Identify risks. While considering the impact of sunsetting the program, you should also identify any risks. Your next step is to develop a contingency plan to mitigate and prepare for those risks.

Develop an internal communication plan. Usually, “internal” communication means communication with staff, but, in this case, “internal” also covers:

  • Volunteer leaders, especially those involved with developing and championing the program
  • Program instructors
  • Program partners

Make sure any member/customer service, sales, and marketing staff also understand why and when the program is being shut down.

Develop an external communication plan for customers and the public. Customers are your main concern, especially if you are sunsetting a certification or accreditation program. Put yourself in their shoes so you can understand how this decision will affect them. Be ready to offer alternatives—our next topic.

Other audiences may also take an interest in your decision. When the Board of Certification/Accreditation discontinued three professional certifications, they prepared for the press as well. Their president and CEO, Claudia Zacharias, CAE, told Associations Now, “What might be an appropriate message for your staff might not be the right message for public audiences, like the media. We developed a comprehensive playbook, so that when we announced the news, people already understood the outcomes.”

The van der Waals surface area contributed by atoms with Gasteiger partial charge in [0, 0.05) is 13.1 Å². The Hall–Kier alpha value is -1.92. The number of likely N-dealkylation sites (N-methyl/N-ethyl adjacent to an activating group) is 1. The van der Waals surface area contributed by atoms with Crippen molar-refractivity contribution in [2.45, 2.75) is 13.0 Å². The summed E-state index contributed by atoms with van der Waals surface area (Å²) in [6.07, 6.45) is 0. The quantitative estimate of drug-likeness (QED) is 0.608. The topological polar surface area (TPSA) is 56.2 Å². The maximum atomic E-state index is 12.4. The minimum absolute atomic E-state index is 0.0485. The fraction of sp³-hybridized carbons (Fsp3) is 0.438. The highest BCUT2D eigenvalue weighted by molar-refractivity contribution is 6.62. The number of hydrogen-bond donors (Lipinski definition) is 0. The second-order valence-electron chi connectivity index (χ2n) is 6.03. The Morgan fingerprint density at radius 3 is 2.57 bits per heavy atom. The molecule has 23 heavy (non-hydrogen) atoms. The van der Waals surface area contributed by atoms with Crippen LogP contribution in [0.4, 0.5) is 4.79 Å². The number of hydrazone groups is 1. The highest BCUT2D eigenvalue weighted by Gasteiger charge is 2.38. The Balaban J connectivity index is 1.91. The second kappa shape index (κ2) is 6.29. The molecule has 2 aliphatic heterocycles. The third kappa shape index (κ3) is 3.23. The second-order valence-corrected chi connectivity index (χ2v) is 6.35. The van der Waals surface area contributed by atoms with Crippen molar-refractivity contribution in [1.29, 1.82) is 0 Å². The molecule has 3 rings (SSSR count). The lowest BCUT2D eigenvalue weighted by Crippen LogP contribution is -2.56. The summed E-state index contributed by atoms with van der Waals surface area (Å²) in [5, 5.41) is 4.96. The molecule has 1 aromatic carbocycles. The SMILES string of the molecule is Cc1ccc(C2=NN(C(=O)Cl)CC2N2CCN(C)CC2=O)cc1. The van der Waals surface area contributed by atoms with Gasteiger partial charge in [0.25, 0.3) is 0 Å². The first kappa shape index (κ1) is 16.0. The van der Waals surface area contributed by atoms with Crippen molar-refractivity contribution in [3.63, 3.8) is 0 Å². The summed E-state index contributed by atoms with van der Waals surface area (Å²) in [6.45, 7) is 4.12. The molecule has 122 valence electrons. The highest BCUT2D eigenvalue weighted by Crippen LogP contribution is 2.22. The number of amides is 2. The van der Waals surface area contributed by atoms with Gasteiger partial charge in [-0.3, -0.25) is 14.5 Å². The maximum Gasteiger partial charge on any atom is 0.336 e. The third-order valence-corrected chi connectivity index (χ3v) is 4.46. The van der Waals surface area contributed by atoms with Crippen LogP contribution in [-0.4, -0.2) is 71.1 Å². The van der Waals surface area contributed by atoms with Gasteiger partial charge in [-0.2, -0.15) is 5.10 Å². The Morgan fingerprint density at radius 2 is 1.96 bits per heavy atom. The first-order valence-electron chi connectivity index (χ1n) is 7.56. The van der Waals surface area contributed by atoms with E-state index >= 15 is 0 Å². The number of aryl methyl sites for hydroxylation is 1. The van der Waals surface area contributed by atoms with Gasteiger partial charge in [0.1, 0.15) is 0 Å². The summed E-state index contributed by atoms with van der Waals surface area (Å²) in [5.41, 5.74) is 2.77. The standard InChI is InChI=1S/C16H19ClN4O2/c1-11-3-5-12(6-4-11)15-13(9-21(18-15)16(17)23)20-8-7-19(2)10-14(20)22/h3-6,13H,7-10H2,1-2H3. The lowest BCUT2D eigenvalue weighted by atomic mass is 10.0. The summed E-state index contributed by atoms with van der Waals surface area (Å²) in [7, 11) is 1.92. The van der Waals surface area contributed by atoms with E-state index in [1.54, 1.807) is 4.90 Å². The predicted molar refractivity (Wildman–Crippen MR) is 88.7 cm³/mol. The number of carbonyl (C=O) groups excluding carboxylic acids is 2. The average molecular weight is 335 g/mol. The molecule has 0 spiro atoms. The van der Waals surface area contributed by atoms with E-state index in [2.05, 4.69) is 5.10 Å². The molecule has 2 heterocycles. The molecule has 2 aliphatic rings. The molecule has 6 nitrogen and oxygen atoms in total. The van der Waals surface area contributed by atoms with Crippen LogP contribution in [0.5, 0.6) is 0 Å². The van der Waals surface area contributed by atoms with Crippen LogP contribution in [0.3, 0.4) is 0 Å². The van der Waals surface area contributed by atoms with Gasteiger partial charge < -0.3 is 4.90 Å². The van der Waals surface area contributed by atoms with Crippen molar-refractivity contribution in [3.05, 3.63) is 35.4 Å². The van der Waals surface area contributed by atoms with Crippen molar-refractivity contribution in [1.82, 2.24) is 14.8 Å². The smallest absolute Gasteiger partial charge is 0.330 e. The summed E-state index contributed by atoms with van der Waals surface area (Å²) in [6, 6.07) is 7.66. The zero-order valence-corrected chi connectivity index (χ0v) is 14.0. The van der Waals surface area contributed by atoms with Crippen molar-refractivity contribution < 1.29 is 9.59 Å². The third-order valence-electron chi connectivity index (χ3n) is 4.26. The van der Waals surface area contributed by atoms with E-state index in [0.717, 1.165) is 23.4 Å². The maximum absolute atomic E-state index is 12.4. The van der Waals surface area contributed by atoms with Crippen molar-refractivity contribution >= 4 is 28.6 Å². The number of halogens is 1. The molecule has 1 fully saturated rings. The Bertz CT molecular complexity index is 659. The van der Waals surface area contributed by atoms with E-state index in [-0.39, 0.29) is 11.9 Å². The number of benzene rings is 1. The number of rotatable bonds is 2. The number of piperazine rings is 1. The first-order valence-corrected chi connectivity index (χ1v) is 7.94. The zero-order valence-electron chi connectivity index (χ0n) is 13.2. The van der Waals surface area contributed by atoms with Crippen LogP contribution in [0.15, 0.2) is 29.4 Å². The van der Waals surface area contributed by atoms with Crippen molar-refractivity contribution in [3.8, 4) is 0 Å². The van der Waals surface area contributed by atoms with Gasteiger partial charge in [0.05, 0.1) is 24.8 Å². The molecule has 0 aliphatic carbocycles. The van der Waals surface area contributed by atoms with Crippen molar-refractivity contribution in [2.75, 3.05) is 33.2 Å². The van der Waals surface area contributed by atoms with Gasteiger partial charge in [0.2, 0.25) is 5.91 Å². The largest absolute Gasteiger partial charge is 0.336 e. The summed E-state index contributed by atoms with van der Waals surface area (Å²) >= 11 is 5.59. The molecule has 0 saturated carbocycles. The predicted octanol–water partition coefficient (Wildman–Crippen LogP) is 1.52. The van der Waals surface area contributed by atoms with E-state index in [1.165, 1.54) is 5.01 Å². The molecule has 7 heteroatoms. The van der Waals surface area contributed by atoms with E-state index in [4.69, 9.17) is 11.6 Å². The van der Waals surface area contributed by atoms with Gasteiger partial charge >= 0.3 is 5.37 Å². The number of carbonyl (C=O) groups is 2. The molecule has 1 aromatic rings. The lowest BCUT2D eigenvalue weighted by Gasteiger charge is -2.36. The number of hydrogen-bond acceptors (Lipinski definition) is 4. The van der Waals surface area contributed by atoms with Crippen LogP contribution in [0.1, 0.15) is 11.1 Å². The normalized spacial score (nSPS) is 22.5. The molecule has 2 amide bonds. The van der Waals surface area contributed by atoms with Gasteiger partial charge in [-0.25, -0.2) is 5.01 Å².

Have alternatives ready for customers. If you determined there is a market need for some components of the program you’re retiring, offer them elsewhere either as a stand-alone product or packaged with another product.

Are there other programs you offer that customers might be willing to purchase instead of the sunset product? Or, could you find another organization willing to offer the product and maybe even offer to purchase the rights from you?

Document the sunset process. Volunteer leaders and staff come and go. Years from now, you don’t want your successor to invest time in an idea that doesn’t fly, unless the market demand says otherwise. For every product you sunset, leave behind documentation:

  • Brief description of the product and its history.
  • Reasons for sunsetting the product, including data and market research findings.
  • Impacts—financial and otherwise—of discontinuing the product.

Don’t worry about decaffeinating your committee members. Let the coffee and their innovative ideas flow. Make sure to validate the best ones. If market demand changes, you now have a process in place to sunset underperforming programs and invest in ideas that will deliver more value to members.